Polydrug Use: Is the Picture Changing?

Phyllis J. Newton, Justice Studies, Inc.
Candace M. Johnson, Justice Studies, Inc.

The introduction of club drugs into the United States in the late 1980s and early 1990s altered patterns of drug use, particularly among youth and the young adult population. Some have argued that one of the greatest risks of the club drug phenomenon is the witting and, perhaps more importantly, unwitting use of multiple or polydrugs. Particularly, with such drugs as ecstasy, drug users and even drug sellers have little knowledge of the purity of each dose. In fact, ecstasy is often found to contain adulterations, including such things as PCP, LSD, GHB, or methamphetamine. In addition, club drug users tend to use ecstasy in combination with drugs such as methamphetamine, inhalants, marijuana, and increasingly cocaine. Does this relationship between club drug and polydrug use and the increase in club drug use overall portend changes in drug treatment, health care, and law enforcement practices? We propose using the Arrestee Drug Abuse Monitoring (ADAM) data to examine patterns of polydrug use among the recent arrestee population, and question whether these patterns have changed over time. While the introduction of club drugs may increase the likelihood of polydrug use, some professionals believe that the arrestee population is not the appropriate target for testing hypotheses about club drugs, arguing that the population using club drugs is not represented by arrestees. Similarly, some question the frequency with which polydrug use occurs in the arrestee population, with some evidence that its frequency limits our ability to make determinations based on these data. We believe that the question of club drug and polydrug use among the recent arrestee population is an empirical question and use this study to illustrate club drug usage among arrestees as well as address questions about changing patterns of polydrug use. The Arrestee Drug Abuse Monitoring (ADAM) program has been collecting data from recent arrestees since 1987. In the past few years, the ADAM program has undergone several methodological changes, including an increase to 35 sites, standardization of catchment areas to the county level, implementation of a new, more comprehensive data collection instrument, and the introduction of probability-based sampling. These changes aim to improve the data collection system to be more representative of the communities in which data are collected, allowing counties to make generalizations about their arrestee populations in general and practitioners and researchers to explore a greater variety of policy issues. The following provides a set of questions we hope to address in this paper. For the most part, we will use descriptive statistics to analyze these questions. However, there are some comparisons over time that need multivariate techniques to control for multiple explanations, including interactive explanations. How widespread is polydrug use in the arrestee population and what are the drugs being used?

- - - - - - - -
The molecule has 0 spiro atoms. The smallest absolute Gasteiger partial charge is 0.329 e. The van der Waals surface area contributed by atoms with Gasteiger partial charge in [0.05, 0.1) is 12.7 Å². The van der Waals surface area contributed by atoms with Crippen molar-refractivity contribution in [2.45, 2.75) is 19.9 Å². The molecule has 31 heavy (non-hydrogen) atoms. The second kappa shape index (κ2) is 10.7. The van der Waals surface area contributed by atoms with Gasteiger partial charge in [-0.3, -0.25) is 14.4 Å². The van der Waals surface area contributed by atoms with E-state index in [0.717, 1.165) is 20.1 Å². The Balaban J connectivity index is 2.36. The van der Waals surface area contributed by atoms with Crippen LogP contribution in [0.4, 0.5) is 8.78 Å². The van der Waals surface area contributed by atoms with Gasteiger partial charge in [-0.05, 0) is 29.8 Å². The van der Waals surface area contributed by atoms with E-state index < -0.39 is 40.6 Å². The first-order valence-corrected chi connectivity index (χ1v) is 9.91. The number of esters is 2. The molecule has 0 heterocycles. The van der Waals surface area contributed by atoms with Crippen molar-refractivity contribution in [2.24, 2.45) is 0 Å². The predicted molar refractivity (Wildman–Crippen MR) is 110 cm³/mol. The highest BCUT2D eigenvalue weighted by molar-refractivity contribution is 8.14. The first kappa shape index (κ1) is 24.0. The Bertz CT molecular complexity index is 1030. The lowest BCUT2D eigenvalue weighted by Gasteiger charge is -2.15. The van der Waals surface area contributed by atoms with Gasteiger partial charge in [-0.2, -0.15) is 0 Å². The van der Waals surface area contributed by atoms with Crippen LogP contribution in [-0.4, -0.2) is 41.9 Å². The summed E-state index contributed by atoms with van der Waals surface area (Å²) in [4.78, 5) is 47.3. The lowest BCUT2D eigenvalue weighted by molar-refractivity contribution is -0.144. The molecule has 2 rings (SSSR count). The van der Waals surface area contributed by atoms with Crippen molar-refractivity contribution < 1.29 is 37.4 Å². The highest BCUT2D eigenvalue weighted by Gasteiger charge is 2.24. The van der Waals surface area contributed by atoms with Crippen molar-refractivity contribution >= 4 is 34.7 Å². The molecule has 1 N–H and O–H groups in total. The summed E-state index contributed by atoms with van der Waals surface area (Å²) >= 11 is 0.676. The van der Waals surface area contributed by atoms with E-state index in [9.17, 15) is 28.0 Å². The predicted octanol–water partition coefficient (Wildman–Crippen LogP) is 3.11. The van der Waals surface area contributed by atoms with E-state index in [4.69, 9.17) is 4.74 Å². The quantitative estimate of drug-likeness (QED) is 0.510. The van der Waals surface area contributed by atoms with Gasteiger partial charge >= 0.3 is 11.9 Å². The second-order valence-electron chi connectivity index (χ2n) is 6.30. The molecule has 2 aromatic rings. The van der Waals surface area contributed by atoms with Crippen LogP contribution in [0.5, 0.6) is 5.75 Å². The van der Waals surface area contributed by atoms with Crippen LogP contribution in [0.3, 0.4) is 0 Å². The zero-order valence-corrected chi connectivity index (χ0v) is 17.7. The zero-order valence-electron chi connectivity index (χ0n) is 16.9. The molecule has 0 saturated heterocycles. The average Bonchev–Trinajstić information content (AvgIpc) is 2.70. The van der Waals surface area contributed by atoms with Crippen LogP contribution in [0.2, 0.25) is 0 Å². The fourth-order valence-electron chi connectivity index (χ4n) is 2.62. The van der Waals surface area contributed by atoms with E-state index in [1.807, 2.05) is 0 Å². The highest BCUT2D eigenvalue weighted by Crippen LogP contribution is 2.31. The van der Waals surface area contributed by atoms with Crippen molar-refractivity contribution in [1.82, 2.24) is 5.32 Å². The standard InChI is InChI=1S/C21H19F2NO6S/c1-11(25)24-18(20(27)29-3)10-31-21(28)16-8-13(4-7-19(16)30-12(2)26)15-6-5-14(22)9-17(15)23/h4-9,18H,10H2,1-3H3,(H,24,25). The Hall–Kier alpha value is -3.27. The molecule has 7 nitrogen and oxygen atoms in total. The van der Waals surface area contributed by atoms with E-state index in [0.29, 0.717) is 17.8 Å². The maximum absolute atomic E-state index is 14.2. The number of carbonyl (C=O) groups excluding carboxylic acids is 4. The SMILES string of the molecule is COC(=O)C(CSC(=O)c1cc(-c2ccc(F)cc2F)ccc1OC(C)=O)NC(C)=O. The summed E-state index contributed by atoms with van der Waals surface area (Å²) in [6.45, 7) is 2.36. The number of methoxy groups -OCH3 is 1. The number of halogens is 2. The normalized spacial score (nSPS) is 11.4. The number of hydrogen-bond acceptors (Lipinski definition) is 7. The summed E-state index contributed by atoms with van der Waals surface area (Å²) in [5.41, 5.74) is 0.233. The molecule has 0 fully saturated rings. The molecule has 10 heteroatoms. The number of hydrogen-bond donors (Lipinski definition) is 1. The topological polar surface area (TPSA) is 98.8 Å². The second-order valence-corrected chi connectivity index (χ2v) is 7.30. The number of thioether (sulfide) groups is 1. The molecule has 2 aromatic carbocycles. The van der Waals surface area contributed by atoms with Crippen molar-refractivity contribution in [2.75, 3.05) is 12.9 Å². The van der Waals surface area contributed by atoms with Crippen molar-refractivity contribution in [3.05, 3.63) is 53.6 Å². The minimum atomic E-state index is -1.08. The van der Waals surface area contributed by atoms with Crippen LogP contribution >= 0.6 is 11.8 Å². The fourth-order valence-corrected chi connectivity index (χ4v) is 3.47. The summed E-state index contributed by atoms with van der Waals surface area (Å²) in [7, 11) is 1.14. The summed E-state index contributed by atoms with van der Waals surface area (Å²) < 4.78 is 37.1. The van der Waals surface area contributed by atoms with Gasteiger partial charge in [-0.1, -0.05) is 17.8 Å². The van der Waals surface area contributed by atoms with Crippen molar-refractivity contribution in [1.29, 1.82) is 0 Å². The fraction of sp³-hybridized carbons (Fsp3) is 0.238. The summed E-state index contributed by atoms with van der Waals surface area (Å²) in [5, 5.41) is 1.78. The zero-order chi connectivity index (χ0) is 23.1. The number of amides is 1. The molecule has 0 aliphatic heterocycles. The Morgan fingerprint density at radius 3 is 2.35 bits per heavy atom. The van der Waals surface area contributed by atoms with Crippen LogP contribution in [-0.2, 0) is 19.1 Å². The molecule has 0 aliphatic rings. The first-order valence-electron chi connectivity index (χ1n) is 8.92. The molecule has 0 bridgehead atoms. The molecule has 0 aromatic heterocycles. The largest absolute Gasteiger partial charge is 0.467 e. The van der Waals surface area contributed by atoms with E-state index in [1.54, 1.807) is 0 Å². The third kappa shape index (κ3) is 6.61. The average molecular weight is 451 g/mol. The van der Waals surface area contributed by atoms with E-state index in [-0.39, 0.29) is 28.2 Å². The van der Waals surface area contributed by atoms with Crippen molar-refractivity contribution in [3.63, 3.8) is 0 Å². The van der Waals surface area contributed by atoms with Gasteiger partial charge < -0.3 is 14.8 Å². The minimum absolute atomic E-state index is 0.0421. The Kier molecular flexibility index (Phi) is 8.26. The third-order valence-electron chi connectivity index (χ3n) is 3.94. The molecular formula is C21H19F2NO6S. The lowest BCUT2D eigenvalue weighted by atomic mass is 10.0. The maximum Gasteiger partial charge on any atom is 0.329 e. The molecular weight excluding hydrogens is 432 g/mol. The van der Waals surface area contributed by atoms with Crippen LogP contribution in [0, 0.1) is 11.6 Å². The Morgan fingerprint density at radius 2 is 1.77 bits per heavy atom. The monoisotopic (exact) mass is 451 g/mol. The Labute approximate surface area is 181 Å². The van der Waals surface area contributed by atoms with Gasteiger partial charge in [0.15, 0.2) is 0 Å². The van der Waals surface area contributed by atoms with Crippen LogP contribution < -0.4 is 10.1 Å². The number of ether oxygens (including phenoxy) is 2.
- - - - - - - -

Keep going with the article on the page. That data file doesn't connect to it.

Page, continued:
Who are the polydrug arrestees and how do they compare to non-users and single-drug users? How old are they? What gender matter? When did they begin using drugs? What is their educational and employment background? Is race or ethnicity a factor?

How do polydrug users who combine single drug use with alcohol compare to polydrug users who combine multiple illegal substances or multiple substances and alcohol?

What is the relationship between club drug use and polydrug use among arrestees? Is the rate higher among arrestees who report club drug as opposed to other drug use?

Does region of the country play any part in explaining use of multiple drugs? If so, is there an interactive relationship between region of the country and drug type? For example, are arrestees who use methamphetamine more likely to use multiple drugs? If true, the West should have higher rates of polydrug use given what is known about methamphetamine use.

Are there patterns of polydrug use among arrestees, not only type but frequency?

Do arrestees for various crimes have different rates of polydrug use? Are arrestees who commit violent crimes as opposed to property crimes more likely to be polydrug users?

Have polydrug users sought treatment at lower or higher levels than other arrestees? Are polydrug users more transient and more often unemployed than other arrestees? Has polydrug use increased or decreased over time? As different drugs have come into vogue, has this altered the rates of polydrug use?

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Updated 05/20/2006